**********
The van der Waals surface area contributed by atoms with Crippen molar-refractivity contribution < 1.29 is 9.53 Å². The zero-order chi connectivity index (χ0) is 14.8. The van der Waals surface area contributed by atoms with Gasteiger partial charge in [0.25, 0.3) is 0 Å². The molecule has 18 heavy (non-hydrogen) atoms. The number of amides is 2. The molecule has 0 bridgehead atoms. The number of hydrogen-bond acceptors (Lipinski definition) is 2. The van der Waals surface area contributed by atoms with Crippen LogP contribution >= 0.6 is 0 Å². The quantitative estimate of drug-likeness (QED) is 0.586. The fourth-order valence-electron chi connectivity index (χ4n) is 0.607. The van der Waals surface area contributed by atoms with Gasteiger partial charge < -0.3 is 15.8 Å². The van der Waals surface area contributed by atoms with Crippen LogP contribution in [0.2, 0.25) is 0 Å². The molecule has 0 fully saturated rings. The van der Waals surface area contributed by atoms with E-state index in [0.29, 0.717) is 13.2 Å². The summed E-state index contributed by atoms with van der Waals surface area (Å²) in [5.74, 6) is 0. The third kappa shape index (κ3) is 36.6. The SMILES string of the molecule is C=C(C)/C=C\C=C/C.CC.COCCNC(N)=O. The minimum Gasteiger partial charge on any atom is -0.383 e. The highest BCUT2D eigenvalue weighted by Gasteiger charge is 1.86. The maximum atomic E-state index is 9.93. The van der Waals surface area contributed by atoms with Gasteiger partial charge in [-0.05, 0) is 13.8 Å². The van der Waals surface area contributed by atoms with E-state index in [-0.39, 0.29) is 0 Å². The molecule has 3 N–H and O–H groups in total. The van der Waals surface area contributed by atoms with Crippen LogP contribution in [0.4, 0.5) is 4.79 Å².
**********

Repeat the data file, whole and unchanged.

The van der Waals surface area contributed by atoms with Crippen molar-refractivity contribution < 1.29 is 9.53 Å². The zero-order chi connectivity index (χ0) is 14.8. The van der Waals surface area contributed by atoms with Gasteiger partial charge in [0.25, 0.3) is 0 Å². The molecule has 18 heavy (non-hydrogen) atoms. The number of amides is 2. The molecule has 0 bridgehead atoms. The number of hydrogen-bond acceptors (Lipinski definition) is 2. The van der Waals surface area contributed by atoms with Crippen LogP contribution >= 0.6 is 0 Å². The quantitative estimate of drug-likeness (QED) is 0.586. The fourth-order valence-electron chi connectivity index (χ4n) is 0.607. The van der Waals surface area contributed by atoms with Gasteiger partial charge < -0.3 is 15.8 Å². The van der Waals surface area contributed by atoms with Crippen LogP contribution in [0.2, 0.25) is 0 Å². The molecule has 0 fully saturated rings. The van der Waals surface area contributed by atoms with E-state index in [0.29, 0.717) is 13.2 Å². The summed E-state index contributed by atoms with van der Waals surface area (Å²) in [5.74, 6) is 0. The third kappa shape index (κ3) is 36.6. The SMILES string of the molecule is C=C(C)/C=C\C=C/C.CC.COCCNC(N)=O. The minimum Gasteiger partial charge on any atom is -0.383 e. The highest BCUT2D eigenvalue weighted by Gasteiger charge is 1.86. The maximum atomic E-state index is 9.93. The van der Waals surface area contributed by atoms with Gasteiger partial charge in [-0.05, 0) is 13.8 Å². The van der Waals surface area contributed by atoms with E-state index in [-0.39, 0.29) is 0 Å². The molecule has 3 N–H and O–H groups in total. The van der Waals surface area contributed by atoms with Crippen LogP contribution in [0.4, 0.5) is 4.79 Å².